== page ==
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Homework Help: Thin film / interference question

  1. Oct 24, 2014 #1
    1. The problem statement, all variables and given/known data
    Monochromatic laser light is shown through a double-slit apparatus with a slit separation of onto a screen, but no
    interference pattern is seen because the thin transparent coating (index of refraction n=1.35) on the screen is creating a thin-film destructive interference effect. This is known because when the light is shown on an old uncoated screen, they saw an interference pattern with the first bright fringe deflected at an angle of 3º.Find the minimum thickness of coating that needs to be scrubbed off so that the interference pattern for that light will
    appear as brightly on the screen as if it were uncoated (i.e. no destructive interference at all).

    2. Relevant equations
    [tex]dsin(\theta) = m\lambda \\
    t = \frac{\lambda}{2n} (constructive)\\
    t = \frac{\lambda}{4n} (destructive)


    3. The attempt at a solution
    We know that m = 1 at theta = 3 degrees since that's where the first interference pattern is, so the first equation becomes lambda = d*sin(theta). Plug in lambda = d*sin(theta) into t = lambda / 4*n to find the thickness at which destructive interference occurs, so t = d*sin(theta)/(4*n) (where n = 1.35) and get 106.6 nm. If 106.6nm of the coating is removed, then constructive interference on the film will occur, so 106.6nm has to be removed.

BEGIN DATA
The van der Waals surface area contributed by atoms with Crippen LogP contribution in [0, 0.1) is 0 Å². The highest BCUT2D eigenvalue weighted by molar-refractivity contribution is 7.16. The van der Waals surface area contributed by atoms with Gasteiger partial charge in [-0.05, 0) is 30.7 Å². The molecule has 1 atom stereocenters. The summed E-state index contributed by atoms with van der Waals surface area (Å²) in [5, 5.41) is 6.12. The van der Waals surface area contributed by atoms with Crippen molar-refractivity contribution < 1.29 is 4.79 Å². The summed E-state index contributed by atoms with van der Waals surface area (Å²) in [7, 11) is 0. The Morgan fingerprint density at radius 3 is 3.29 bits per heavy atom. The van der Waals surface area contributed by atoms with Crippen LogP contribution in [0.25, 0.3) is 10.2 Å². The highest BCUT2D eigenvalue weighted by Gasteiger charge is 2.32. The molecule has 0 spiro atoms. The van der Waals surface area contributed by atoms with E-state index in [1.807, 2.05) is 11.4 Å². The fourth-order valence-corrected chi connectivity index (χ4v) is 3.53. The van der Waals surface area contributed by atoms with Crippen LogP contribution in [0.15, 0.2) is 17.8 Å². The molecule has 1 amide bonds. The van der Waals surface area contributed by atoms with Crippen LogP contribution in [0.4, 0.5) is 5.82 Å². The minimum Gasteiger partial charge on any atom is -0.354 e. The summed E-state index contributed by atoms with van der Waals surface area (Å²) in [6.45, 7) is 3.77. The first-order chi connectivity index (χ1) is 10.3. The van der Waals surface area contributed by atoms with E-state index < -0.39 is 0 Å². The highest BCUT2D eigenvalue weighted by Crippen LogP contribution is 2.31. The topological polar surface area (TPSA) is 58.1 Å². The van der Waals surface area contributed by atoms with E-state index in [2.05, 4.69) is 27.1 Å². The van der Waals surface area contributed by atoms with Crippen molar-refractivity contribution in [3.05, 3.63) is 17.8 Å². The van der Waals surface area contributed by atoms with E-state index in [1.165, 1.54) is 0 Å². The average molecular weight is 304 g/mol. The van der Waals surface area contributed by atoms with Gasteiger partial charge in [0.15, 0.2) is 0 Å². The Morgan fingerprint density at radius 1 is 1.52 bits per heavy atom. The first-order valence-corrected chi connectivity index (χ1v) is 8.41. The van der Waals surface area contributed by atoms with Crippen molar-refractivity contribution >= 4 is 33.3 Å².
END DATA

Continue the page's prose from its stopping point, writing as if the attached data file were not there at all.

2. jcsd
  3. Oct 24, 2014 #2


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    Homework Helper

    Welcome to PF!

    Your derivation looks correct , but what is the distance between the slits?
    And it is not sure that the coating has lambda/(4n) thickness.
  4. Oct 24, 2014 #3
    Hi, thanks!

    Woops, sorry I forgot to include the thickness. The thickness is 1.1x10^-5 m. And you make a good point that the coating might not have lambda/(4n) thickness, but the problem doesn't say how thick the layer is. It only says the minimum thickness so I assume that it is greater than 106.6nm
  5. Oct 24, 2014 #4


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    Homework Helper

    Your result is correct that 106.6 nm should be removed (supposing the refractive index of the screen material is greater than 1.35. Hopefully, it is.)
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